by Tiphaine Samoyault, translated from the French by Andrew Brown
The Friendship of Roland Barthes
by Philippe Sollers, translated from the French by Andrew Brown
In 1978, Roland Barthes embarked on a series of lectures entitled “Preparation of the Novel” at the Collège de France. The novel? Which novel? The one that Barthes had long planned to write, of course. But he didn’t know quite how to begin, and he kept getting distracted. As Laurent …
On a cold winter day in 1989, Julius Eastman huddled in a group of homeless men outside Bellevue Hospital in Manhattan, warming his hands by an oil-drum fire, when a reporter from Newsday approached him. The day before, a young female doctor, five months pregnant, had been raped and murdered …
Some artists start out with a bang, others with barely a whisper. The trumpeter and composer Wadada Leo Smith, one of the most influential figures of the postwar black musical avant-garde, could not have begun his career more quietly. In 1972, Smith, then a thirty-one-year-old musician living in New Haven, …
In 1975, Miles Davis put down his trumpet and retired. Davis was famous for his dramatic silences in performance: the notes he chose not to play were almost as meaningful as those he did. But this silence would last for nearly five years, during which he all but disappeared into his Upper West Side brownstone.
In spite, or perhaps because, of its demands, John Coltrane’s final album, Interstellar Space, has always enjoyed a following among saxophonists. It has also spawned a lively sub-genre of saxophone-and-drums duets, starting with Duo Exchange, which Coltrane’s last collaborator, Rashied Ali, recorded with the tenor saxophonist Frank Lowe in 1973. The latest contributions to this body of work are by two gifted and exploratory young tenor saxophonists, both born in 1982. Neither James Brandon Lewis’s Radiant Imprints, nor Travis Laplante’s A Dance That Empties, is an explicit homage to Interstellar Space, but both are striking tributes to the album’s legacy, and to the vitality of Coltrane’s late style.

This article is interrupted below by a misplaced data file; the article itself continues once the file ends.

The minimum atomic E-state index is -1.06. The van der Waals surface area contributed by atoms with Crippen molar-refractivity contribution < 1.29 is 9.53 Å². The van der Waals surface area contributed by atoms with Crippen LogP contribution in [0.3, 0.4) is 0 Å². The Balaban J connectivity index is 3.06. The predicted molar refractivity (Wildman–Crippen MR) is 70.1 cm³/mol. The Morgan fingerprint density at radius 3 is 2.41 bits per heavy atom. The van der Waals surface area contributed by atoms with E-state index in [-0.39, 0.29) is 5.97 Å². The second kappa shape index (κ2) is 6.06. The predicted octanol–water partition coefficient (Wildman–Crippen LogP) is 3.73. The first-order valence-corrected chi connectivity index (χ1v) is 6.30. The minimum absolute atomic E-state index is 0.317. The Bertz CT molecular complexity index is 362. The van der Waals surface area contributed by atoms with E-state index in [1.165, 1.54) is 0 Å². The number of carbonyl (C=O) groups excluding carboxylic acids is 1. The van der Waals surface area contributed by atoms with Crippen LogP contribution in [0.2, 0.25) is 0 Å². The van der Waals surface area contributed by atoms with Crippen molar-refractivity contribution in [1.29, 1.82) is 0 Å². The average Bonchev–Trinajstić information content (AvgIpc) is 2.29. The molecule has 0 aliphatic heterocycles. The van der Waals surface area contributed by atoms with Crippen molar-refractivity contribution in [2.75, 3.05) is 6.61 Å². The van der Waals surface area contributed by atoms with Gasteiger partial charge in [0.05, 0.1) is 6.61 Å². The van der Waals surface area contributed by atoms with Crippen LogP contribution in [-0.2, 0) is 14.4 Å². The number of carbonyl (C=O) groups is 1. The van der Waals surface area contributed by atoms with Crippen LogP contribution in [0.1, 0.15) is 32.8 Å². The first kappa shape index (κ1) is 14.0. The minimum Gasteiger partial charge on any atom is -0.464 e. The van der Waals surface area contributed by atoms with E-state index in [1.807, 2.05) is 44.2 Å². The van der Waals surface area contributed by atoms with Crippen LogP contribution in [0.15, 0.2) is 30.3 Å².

The photographer and journalist Val Wilmer grasped that there is a struggle that precedes all others: the matrix in which other struggles are inscribed, which is simply the human struggle to go through life, to endure, and to make one’s mark, whatever that may be. One needn’t embrace a spurious universalism blind to race and gender, or to other forms of discrimination, to see that this struggle is our common one, even if we experience it in very different ways inflected by our backgrounds and experiences.
Cecil Taylor was the master builder of the free jazz revolution. This was not well understood at the time, in large part because Ornette Coleman’s emancipation of jazz improvisation from the chordal structures of bebop fit so naturally into an American mythology of negative liberty, of removing constraints—or, more to the point, of overthrowing one’s masters. Taylor was less interested in freedom from inherited forms than in the freedom, or obligation, to create new ones. If Coleman left the house of bebop in ruins, Taylor showed what might be put in its place.